Times of Oman
Paws for thought: Abandoned pets in Oman get homes despite costs
September 11, 2017 | 9:36 PM
by Gautam Viswanathan/[email protected]
Expats leaving Oman are dumping family pets in the street.
 
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Muscat: After months of struggling to fend for themselves on the streets of Oman, six dogs have been re-homed by volunteers from animal welfare organisation Omani Paws, who have found them loving families in the United States.

But they could be the last of the lucky few, as hundreds of other dogs in Oman require adoption, but Omani Paws is struggling to re-home them. In fact, sending these six dogs to the United States alone has cost them OMR2,500.

Expats leaving Oman are dumping family pets in the street, and the knock-on effect for organisations like Omani Paws is financially drastic.

Comprised entirely of volunteers, rescuers take it upon themselves to shoulder the costs of providing care and medical attention for abandoned animals, but are currently saddled with debt upwards of OMR5,000, with the organisation owing that much to the Al Qurm Veterinary Clinic alone, in addition to smaller debts elsewhere.

“We’d just found a home for these dogs in the United States, when we were told of another dog that needs re-homing almost immediately afterwards,” said Varsha Karnik, co-founder of Omani Paws. “So many animals need our help because many expatriates bring a dog into their home when they come to Oman, but are not aware that taking the dog with them when they’re leaving Oman is very expensive.”

“We receive many calls regarding pet dogs, who’ve just been abandoned on the streets by their owners,” she added. “Expats who come to Oman are not going to stay permanently, so I would advise all dog owners in the country to set aside some money for expenses related to their pet.”

Before Omani Paws are able to put up a pet for adoption, either in the Sultanate or abroad, there is a lengthy and expensive set of procedures that need to be followed. Treatments, such as surgeries, vaccinations, blood tests, and even providing these dogs with food and shelter, does set them back quite a way.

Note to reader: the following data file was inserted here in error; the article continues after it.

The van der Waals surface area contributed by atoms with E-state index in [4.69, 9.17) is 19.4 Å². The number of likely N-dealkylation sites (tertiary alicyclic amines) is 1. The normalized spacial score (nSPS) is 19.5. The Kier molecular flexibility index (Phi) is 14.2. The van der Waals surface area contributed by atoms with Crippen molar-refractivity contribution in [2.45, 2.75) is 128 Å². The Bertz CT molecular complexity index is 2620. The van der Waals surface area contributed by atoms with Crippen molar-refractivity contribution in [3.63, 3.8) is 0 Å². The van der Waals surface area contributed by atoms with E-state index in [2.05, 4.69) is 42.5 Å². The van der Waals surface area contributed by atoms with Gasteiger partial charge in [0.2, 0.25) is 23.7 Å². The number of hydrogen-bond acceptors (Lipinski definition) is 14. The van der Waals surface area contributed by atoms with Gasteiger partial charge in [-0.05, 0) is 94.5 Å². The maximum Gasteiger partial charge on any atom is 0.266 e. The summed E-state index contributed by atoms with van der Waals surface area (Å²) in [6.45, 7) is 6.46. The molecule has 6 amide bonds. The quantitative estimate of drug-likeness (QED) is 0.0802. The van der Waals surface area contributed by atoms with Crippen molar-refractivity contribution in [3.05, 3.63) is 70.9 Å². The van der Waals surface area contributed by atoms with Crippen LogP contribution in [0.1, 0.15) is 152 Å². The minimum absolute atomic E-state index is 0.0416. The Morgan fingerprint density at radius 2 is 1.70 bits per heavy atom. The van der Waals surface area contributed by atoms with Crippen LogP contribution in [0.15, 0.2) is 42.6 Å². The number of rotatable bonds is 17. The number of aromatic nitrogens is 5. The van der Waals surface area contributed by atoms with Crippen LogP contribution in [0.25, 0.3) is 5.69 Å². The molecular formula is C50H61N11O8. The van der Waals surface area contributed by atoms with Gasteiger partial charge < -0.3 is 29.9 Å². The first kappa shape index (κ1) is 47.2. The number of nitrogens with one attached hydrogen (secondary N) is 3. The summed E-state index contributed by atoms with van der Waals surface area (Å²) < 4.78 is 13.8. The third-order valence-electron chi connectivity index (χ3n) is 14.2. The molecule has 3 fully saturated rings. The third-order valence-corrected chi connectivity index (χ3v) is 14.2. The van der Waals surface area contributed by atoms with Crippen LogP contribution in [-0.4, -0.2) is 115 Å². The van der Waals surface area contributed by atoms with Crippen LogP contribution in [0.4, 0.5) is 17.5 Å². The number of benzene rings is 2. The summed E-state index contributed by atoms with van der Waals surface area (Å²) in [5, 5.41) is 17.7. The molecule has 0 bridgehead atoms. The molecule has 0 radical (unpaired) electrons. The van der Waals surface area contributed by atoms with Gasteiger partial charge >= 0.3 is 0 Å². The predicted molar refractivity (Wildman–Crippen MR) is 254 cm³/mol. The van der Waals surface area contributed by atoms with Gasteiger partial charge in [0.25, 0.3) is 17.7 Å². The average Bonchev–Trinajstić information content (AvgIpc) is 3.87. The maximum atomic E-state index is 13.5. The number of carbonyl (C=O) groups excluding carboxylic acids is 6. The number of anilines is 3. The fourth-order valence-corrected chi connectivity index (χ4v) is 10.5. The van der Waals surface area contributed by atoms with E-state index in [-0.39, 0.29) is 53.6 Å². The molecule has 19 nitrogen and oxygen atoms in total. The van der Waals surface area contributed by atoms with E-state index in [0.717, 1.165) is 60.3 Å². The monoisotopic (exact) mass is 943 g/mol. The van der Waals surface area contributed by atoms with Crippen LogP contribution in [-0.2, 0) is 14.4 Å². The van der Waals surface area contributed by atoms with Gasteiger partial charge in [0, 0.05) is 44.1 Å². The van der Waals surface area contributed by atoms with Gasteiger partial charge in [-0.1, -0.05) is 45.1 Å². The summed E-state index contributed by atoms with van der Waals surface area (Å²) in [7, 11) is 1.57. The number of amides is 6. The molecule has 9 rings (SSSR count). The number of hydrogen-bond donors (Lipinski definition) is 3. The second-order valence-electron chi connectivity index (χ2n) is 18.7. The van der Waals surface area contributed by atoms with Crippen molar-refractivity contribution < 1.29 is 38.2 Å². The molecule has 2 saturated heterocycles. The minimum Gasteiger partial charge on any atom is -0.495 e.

“We had an OMR800 bill to settle with a veterinary clinic in Azaiba, but someone recently walked into the clinic and anonymously decided to clear our bills there,” said Karnik. “If a dog requires surgery, even after we obtain a very significant discount, it costs us about OMR150. If the surgeries are more complicated, then the cost of the surgery obviously goes up.”

“Initial vaccination and neutering comes up to OMR50 or 60 per dog, and sometimes, we need to microchip our dogs as well, so that adds on another OMR15 or 20,” she added. “The travel boxes for these dogs cost about OMR50 each, and that’s actually at a reduced price, because they normally would be bought for OMR95 apiece.”

Because they’re so cash strapped, Omani Paws extensively searches for the best deals on pet care and welfare in stores, so that they can get quality products for their animals, at a cheaper price than they would normally be expected to pay.

“Flights to the United States also cost about OMR150 per dog, because we had to file some export papers for these dogs, so the cost of the flight and these papers together came to that amount,” she added. “For the United States, it’s quite simple because most of these dogs can be prepared to travel in about two months, but when you send them to Europe, it takes much longer, because the preparation time is at least four months, since they need to be at least seven months old when they travel.”

“It’s much more expensive to take dogs to Europe and the United Kingdom,” explained Karnik. “We’d just sent a dog to the U.K. a few nights ago. She was rescued after she was shot in Ghala, and she still has bullet fragments in her face. A lady in the U.K. saw this post and she was happy to adopt this dog, so we did the blood tests, treatment, vaccination, everything, and then sent her on August 28. There is another extra blood test that costs OMR70, and that adds to our costs when animals are sent to the U.K.”

“In fact, we sent this dog to Amsterdam and she is being driven to the U.K., which cost another OMR250. To ship her to the U.K. would’ve cost us OMR1200, because customs fees and taxes are higher because they need to be declared as cargo. It’s very complicated.”

Karnik also encouraged others to help animals who cannot fend for themselves in the Sultanate.

“There is a big community of people helping us in any way they can,” she said. “We’ve managed to get the community together so that we can help them. It’s a good cross section of people from Oman, who are dedicated towards helping these animals, and it would be great if everybody could help towards the same.”


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